DEAR ABBY: I have been married for seven years to a man who curses something awful. We have three children, and he curses at them, too, when he's angry. I'm afraid his verbal abuse is destroying our children's self-esteem, and I have asked him repeatedly to stop it. I even threatened to leave if he doesn't clean up his act.
When he swears, it sends shivers up my spine and I get angry. We used to have heated arguments, but I have learned to watch my mouth. I thought he would get the idea if I set an example, but he didn't even notice.
He was in the Navy, and for a long time he blamed his cursing on his time in the military. Well, he has been out for 12 years now and that excuse is a little tired. I have made plans to leave him and will stick with my decision unless he's willing to make a serious effort to control his mouth. In the meantime, what do you suggest I do? I've tried everything -- even prayer. -- READY TO WALK IN VIRGINIA
DEAR READY TO WALK: In the "meantime," try earplugs for the children and a swear box for your salty-mouthed spouse. (If you don't know what a swear box is, it's a container into which an agreed-upon amount of money is placed every time a curse word is uttered.) Use the proceeds to tide you over after you've left him if the swear box doesn't cure him.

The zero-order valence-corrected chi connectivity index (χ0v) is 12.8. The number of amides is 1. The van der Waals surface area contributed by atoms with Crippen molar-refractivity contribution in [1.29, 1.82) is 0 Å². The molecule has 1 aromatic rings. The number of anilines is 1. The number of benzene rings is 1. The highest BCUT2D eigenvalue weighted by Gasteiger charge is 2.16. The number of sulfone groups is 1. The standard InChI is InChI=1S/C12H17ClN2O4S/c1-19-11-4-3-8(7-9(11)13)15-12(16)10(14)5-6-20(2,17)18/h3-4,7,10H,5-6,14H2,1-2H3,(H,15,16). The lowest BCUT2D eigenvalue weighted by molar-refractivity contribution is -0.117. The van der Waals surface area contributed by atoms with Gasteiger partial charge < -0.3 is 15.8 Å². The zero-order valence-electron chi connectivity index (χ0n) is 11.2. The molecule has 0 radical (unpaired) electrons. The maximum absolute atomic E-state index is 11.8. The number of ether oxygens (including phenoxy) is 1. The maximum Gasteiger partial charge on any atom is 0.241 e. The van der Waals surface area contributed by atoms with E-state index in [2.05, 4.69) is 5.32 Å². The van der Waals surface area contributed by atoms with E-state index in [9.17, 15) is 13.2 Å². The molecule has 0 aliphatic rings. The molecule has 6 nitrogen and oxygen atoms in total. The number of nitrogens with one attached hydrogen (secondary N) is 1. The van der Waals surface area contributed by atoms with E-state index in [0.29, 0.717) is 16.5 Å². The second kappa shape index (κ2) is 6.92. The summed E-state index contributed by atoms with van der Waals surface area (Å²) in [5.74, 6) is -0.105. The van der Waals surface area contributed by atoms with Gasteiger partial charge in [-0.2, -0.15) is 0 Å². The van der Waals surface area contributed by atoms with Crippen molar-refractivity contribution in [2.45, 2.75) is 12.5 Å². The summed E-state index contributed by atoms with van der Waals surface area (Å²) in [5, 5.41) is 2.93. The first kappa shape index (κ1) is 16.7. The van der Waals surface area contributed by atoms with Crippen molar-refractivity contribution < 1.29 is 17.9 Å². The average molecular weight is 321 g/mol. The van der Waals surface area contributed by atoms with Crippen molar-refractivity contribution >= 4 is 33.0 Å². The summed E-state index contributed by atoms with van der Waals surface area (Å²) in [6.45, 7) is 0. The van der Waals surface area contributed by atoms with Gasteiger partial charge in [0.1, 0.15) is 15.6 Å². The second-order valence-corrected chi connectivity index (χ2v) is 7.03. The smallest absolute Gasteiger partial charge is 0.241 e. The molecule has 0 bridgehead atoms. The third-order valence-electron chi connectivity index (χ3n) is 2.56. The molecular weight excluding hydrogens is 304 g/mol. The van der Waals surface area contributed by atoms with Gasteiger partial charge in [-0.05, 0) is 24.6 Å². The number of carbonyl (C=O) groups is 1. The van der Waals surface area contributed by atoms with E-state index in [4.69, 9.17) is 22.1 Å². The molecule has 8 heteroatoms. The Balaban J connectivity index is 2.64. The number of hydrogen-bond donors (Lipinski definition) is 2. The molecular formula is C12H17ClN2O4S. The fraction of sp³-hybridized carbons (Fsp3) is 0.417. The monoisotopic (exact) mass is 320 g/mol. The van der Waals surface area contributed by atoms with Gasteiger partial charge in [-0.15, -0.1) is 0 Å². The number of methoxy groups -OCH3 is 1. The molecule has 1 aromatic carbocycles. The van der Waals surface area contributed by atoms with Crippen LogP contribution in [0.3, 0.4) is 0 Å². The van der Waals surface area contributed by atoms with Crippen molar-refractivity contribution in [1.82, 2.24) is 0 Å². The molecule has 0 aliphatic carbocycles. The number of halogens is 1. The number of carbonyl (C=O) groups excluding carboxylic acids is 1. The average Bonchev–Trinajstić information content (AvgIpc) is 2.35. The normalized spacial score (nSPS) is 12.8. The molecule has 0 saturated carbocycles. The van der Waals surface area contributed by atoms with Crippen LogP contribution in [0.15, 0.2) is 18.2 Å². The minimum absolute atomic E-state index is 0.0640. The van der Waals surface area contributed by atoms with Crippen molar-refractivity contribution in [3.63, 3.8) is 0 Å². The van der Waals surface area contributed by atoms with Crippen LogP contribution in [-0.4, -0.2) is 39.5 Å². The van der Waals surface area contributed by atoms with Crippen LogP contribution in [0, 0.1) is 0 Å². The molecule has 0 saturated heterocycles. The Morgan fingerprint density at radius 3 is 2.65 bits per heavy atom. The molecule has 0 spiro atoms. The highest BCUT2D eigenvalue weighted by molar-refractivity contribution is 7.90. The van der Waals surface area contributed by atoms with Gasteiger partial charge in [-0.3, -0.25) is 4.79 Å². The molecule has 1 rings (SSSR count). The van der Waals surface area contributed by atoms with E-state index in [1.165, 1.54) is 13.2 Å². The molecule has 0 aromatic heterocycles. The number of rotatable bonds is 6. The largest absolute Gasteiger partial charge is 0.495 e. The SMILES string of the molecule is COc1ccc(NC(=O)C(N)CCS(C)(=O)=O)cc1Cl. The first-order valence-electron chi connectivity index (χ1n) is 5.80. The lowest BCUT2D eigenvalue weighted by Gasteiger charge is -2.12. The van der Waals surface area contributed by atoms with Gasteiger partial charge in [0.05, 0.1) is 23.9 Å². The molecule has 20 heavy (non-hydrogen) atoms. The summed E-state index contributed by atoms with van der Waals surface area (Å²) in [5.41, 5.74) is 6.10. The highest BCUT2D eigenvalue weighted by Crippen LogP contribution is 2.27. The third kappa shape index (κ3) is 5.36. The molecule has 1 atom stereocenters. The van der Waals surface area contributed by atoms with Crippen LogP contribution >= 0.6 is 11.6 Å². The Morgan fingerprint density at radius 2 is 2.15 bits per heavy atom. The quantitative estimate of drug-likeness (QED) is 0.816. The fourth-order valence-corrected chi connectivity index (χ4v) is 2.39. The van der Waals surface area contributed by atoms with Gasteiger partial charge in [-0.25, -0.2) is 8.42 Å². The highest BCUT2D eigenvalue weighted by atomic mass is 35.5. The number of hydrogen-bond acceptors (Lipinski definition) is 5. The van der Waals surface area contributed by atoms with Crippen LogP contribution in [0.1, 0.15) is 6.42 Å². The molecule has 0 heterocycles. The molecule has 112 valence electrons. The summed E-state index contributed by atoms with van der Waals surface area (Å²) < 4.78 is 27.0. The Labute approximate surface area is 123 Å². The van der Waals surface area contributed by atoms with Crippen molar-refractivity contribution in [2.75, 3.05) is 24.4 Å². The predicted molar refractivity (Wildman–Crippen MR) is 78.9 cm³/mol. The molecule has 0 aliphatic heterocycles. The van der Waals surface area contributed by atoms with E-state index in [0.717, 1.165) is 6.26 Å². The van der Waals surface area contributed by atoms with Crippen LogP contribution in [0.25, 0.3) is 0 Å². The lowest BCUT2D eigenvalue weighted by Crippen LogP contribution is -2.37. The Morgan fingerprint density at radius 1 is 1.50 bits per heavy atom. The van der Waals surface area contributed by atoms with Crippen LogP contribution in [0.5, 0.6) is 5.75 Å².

DEAR ABBY: I have a delicate problem. My boss's wife wears a very strong perfume. Every time she walks into the office, I get a headache and feel nauseated for hours. I am allergic to perfume, and women do not seem to understand that while they "think" they smell good, they are really making me sick.
When the boss's wife comes in, I try to stay in my office, but the smell is so overpowering I can't escape. How should I handle this? -- HOLDING MY BREATH IN TALLADEGA, ALA.
DEAR HOLDING: For the sake of your health, you must speak to your employer and explain your sensitivity to perfumes and the effect they have on you. You are far from alone in this problem -- many others also have allergic reactions when exposed to perfumes, after-shave or scented products of any kind.
Ask your boss to please ask his wife to forgo the perfume when she visits the office because it gives you a headache and an upset stomach. How else will he -- or she -- know there's a problem?
DEAR ABBY: I have been dating "Carolyn" for about a year. We are both in our 50s and have talked about marriage in the future.
Before we met, Carolyn had profiles on two dating sites -- not as a paid member, but just as someone who could look around without being able to send or receive messages.
I have asked her to delete these profiles now that we have reached the one-year mark. She says I shouldn't be concerned, that she's just interested in reading about other people. She insists she wants to be only with me and isn't looking to go out with anyone else.
Abby, this doesn't sit well with me. What do you think? -- EXCLUSIVELY HERS IN PENNSYLVANIA
DEAR EXCLUSIVELY HERS: I think you don't trust Carolyn. Unless you're convinced that she's "exclusively" yours -- and you're not -- you should rethink your future with her. If you're discussing marriage, she shouldn't be disregarding your feelings.
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